Greece hasn’t had an easy time convincing Europe to dole out bailout funds. But in a country with a shrinking job pool, harsh tax laws and feeble growth, some ambitious young Greeks are turning to a new kind of money. As we reported in March, start-ups are proliferating in Athens, by one estimate numbering some 150. So where is all the money behind them coming from?
The EU chips in
In the past few months, several venture capitalists and incubators have opened their doors—and their checkbooks—to Greek entrepreneurs. Among them are Odyssey, First Athens, Openfund 2 and PJ Tech Catalyst. Estimates vary but together those 4 firms handle between €85 ($114 million) and €120 million in funds. Endeavor, a US-based non-profit with offices in 15 countries that helps startups, recently opened a local office. (The organization connects startups with mentors, though it does not offer any investment.) Co-working spaces also abound.
A lot of the startup money flowing into Greece is coming from the European Union, but not for the reasons you might suspect. In 2006, long before Greece entered its crisis, the European Commission (the EU’s executive arm) and the European Investment Fund (an EU agency) set up Jeremie (pdf), or the Joint European Resources for Micro to Medium Enterprises, to amp up investing in small and medium business across the EU. The EIF and Greece signed an agreement in 2007, and last year Jeremie started disbursing money specifically for investment in tech. At least half and up to 70% of the money in the four Greek funds mentioned above comes from Europe (link in Greek). The rest of their funding comes from local investors and private companies.
Workers have few other options
The job crunch has left many tech-savvy Greeks without hope. A recent study by the University of Macedonia in Thessaloniki found that since the start of the eurozone crisis in 2010, more than 120,000 professionals, including engineers, doctors and scientists, have fled to other countries.
But with the influx of cheap funding, more young people are willing to take the risk of starting their own businesses, according to George Tziralis, a partner at Openfund. Dwindling public sector and traditional corporate jobs have helped boost the image of fledging firms. Openfund’s first round of investments, in 2009, was tiny—less than €500,000 in total, with no more than €50,000 per startup. Openfund 2, which started accepting applications in January, is much larger at €10 million. For this round, says Tziralis, Openfund is only accepting applications from Greek companies “because we believe the eco-system has sufficiently matured.”
Haris Makryniotis, who runs the Greek arm of the incubator Endeavor, agrees. “In an environment of high unemployment, an unproductive public sector and a private sector that has not always been very meritocratic, startups tend to be very attractive for graduates,” he says. Of the 130 or so applications Endeavor received, the largest number—about 40%—came from tech startups, many with a focus on mobile.
A few early successes, like Upstream, a Greek mobile marketing company founded in 2002, with revenues of €60 million in 2010, helped create a pool of Greek tech workers now eager to strike out on their own. Greece’s well-educated workforce (a high percentage of its citizens have technical, graduate and post-graduate degrees) may have less startup experience than workers in other tech hubs, but they have the needed skills, says Tziralis. “And the relation of cost to quality is unique: three to four times cheaper than in Silicon Valley,” he says.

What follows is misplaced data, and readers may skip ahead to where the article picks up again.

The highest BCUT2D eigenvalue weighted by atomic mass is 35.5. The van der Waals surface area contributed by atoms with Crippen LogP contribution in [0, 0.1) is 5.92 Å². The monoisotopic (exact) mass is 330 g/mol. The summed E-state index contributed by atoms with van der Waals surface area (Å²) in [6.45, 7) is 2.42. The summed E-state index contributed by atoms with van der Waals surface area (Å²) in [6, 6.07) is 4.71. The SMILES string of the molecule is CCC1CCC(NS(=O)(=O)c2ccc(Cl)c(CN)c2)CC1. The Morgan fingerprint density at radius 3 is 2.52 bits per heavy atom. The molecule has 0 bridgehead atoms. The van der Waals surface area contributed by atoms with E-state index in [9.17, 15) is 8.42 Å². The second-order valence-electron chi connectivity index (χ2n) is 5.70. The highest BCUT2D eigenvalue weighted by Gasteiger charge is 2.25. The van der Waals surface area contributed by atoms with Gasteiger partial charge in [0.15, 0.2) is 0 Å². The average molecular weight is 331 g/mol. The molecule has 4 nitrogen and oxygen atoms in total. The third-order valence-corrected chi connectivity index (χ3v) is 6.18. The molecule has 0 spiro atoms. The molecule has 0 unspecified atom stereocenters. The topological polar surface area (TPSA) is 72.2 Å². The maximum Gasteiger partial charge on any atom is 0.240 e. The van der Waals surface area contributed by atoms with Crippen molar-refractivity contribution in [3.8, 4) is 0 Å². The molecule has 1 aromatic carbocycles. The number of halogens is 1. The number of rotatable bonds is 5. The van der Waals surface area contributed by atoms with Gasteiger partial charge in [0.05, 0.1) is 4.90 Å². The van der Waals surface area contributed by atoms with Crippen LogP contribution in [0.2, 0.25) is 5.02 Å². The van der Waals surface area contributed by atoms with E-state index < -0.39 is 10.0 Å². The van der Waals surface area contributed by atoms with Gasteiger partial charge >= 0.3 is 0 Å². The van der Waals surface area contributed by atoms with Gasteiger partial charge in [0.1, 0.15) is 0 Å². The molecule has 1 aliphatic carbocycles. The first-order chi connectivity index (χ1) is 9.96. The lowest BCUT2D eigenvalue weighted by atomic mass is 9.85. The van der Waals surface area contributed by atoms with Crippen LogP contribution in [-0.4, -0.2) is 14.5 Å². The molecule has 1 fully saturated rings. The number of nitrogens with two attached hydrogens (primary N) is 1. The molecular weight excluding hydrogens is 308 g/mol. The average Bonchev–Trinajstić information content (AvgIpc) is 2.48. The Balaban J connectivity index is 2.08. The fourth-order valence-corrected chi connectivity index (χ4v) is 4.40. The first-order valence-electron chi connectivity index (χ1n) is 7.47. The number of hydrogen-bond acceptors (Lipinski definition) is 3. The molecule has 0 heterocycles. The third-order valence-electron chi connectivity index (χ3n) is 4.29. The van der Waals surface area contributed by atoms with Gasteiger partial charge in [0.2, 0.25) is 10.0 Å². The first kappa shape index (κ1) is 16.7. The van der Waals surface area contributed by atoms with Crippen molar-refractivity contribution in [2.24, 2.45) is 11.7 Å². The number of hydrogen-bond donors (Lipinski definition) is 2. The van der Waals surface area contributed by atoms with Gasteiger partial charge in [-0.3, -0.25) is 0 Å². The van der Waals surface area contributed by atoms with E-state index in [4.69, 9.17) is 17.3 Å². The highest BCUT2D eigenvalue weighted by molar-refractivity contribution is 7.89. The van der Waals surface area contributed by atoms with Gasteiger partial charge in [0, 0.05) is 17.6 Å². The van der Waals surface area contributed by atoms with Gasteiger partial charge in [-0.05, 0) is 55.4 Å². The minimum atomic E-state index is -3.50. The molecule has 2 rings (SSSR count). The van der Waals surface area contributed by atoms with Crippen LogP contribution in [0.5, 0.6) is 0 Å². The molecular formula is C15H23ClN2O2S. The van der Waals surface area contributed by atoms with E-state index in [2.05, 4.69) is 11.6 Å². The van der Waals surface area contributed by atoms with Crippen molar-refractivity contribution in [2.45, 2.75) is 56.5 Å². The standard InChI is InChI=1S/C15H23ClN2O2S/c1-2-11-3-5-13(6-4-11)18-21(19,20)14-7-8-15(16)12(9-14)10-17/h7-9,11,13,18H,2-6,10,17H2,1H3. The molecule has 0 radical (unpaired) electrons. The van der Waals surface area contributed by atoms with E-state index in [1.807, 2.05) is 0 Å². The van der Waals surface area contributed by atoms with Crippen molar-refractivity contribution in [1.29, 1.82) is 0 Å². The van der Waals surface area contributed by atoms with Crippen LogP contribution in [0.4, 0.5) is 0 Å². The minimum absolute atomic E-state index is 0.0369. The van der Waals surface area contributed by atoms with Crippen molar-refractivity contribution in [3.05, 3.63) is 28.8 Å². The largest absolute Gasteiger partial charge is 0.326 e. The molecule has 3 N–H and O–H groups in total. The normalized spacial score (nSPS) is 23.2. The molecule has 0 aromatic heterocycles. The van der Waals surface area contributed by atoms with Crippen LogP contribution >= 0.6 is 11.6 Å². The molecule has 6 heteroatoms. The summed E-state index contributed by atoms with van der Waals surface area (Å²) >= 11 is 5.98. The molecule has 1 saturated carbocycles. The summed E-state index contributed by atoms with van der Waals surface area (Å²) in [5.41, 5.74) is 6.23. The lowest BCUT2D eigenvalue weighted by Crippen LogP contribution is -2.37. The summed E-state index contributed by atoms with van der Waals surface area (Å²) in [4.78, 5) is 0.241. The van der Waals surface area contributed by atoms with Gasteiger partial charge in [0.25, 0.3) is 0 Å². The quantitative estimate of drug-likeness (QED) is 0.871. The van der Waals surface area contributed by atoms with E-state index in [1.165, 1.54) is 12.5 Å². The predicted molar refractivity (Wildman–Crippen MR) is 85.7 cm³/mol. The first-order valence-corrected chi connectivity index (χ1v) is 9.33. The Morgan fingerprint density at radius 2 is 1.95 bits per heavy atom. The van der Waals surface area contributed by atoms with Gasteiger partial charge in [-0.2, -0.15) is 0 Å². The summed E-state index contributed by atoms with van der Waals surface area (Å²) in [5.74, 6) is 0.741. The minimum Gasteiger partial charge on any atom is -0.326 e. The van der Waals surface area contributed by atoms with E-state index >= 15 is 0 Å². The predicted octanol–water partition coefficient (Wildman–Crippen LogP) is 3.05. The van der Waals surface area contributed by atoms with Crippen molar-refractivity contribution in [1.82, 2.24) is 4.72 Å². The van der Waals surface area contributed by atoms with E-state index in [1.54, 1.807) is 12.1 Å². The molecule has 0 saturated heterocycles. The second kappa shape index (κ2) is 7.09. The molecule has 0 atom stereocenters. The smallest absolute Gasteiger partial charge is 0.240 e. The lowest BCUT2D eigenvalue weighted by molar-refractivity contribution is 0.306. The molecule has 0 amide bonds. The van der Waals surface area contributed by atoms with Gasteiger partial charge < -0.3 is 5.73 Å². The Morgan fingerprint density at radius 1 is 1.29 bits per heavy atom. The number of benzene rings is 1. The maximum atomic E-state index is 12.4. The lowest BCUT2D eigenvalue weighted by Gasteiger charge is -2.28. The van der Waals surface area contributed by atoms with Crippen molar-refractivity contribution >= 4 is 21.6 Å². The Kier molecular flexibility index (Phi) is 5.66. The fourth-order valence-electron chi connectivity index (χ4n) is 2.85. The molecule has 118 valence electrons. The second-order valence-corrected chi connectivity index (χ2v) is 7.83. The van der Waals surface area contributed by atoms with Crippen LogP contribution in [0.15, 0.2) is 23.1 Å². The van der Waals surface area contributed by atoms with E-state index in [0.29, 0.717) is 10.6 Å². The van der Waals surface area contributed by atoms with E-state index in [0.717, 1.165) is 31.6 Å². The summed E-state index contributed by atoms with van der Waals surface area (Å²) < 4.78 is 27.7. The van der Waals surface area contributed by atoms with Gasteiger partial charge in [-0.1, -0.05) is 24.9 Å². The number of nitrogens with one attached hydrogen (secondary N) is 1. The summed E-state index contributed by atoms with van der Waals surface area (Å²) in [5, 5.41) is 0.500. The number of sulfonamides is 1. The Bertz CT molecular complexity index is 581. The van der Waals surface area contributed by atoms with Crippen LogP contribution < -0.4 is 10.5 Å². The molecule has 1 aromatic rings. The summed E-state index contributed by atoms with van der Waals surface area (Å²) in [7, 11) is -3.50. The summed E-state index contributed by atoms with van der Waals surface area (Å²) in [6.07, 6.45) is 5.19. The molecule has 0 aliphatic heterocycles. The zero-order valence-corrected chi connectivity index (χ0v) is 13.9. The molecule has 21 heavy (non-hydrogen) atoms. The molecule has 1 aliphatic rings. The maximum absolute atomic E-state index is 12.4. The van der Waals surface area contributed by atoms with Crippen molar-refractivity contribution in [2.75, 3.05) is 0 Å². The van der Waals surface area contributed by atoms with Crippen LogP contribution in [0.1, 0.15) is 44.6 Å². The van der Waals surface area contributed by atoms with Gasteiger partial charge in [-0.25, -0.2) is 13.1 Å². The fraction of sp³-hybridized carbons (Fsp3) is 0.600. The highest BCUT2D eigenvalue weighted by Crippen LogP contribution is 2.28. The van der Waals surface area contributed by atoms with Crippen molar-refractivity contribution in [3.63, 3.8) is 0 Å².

Greek startups plan to take Athens, then the world
Many of these Greek startups, and the VC firms funding them, aspire to take their businesses global. Greece has a small population, and at the moment, not much consumer demand. As a result, many businesses are focused on exportable services. One example is Volos-based Incrediblue, which is like an Airbnb for yachts—some of which come with a crew.
Another is Workable, a web-based service that makes sifting through job applications easier for small companies. Based in Athens, the company has half a dozen clients outside Greece. “Europe and India are great markets; [they’re] a bit of a blind spot for our competitors. We are still working in the American market but we feel we have an opportunity to become the dominant player in Europe,” says Moraitakis.
Workable is doing well domestically too, says Nikos Moraitakis, a co-founder who left Upstream to start Workable. (Upstream even provided €100,000 of Workable’s early funding.) Because of the dearth of Greek job offerings, every job posting results in hundreds of applications. Moraitakis says his software helps managers quickly sift through the pile.
An ancient country boasts a unique perspective
Another Greek startup strength: Greeks see themselves as a bridge between west and east. “We have a little bit of the corruption of Africa, the disorganisation of India; It helps Greece understand emerging markets in the way that European guys do not,” says Moraitakis. “On the other hand, we also understand the European guys.”
For example Taxibeat, an app for finding taxis, is similar to the London app Hailo. But the differences between the two apps reflect their respective domiciles. London’s cabs tend to be clean and safe, but that’s never a sure bet in Athens. Hailo merely assigns drivers to passengers, but Taxibeat also lets users review the quality of the vehicle and pick one of their choice. That has left Taxibeat well-poised to expand into a wide variety of cities, including Sao Paulo, Rio de Janeiro, Bucharest, Paris and Oslo.
On Greece’s bumpy road to recovery, the startup scene is giving squeezed citizens a glimmer of hope.
Correction: A previous version of this article incorrectly referred to a study by the University of Thessaloniki. It should have said the University of Macedonia in Thessaloniki.